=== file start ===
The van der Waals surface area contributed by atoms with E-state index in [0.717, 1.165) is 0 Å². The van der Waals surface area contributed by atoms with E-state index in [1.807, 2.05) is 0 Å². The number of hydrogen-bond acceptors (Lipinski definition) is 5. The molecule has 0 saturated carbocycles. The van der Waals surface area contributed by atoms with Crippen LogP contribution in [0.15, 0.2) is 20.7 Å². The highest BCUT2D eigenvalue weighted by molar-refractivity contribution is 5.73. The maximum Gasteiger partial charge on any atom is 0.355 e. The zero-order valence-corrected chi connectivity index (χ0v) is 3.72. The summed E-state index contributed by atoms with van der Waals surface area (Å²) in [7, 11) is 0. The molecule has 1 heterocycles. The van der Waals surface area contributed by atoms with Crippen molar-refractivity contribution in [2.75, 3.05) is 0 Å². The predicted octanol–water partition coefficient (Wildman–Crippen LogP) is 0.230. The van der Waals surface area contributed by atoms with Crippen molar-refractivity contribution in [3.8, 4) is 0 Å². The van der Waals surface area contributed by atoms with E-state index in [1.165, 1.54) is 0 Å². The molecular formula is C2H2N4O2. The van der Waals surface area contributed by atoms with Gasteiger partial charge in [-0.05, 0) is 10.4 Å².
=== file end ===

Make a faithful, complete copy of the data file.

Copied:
The van der Waals surface area contributed by atoms with E-state index in [0.717, 1.165) is 0 Å². The van der Waals surface area contributed by atoms with E-state index in [1.807, 2.05) is 0 Å². The number of hydrogen-bond acceptors (Lipinski definition) is 5. The molecule has 0 saturated carbocycles. The van der Waals surface area contributed by atoms with Crippen LogP contribution in [0.15, 0.2) is 20.7 Å². The highest BCUT2D eigenvalue weighted by molar-refractivity contribution is 5.73. The maximum Gasteiger partial charge on any atom is 0.355 e. The zero-order valence-corrected chi connectivity index (χ0v) is 3.72. The summed E-state index contributed by atoms with van der Waals surface area (Å²) in [7, 11) is 0. The molecule has 1 heterocycles. The van der Waals surface area contributed by atoms with Crippen molar-refractivity contribution in [2.75, 3.05) is 0 Å². The predicted octanol–water partition coefficient (Wildman–Crippen LogP) is 0.230. The van der Waals surface area contributed by atoms with Crippen molar-refractivity contribution in [3.8, 4) is 0 Å². The van der Waals surface area contributed by atoms with E-state index in [1.165, 1.54) is 0 Å². The molecular formula is C2H2N4O2. The van der Waals surface area contributed by atoms with Gasteiger partial charge in [-0.05, 0) is 10.4 Å².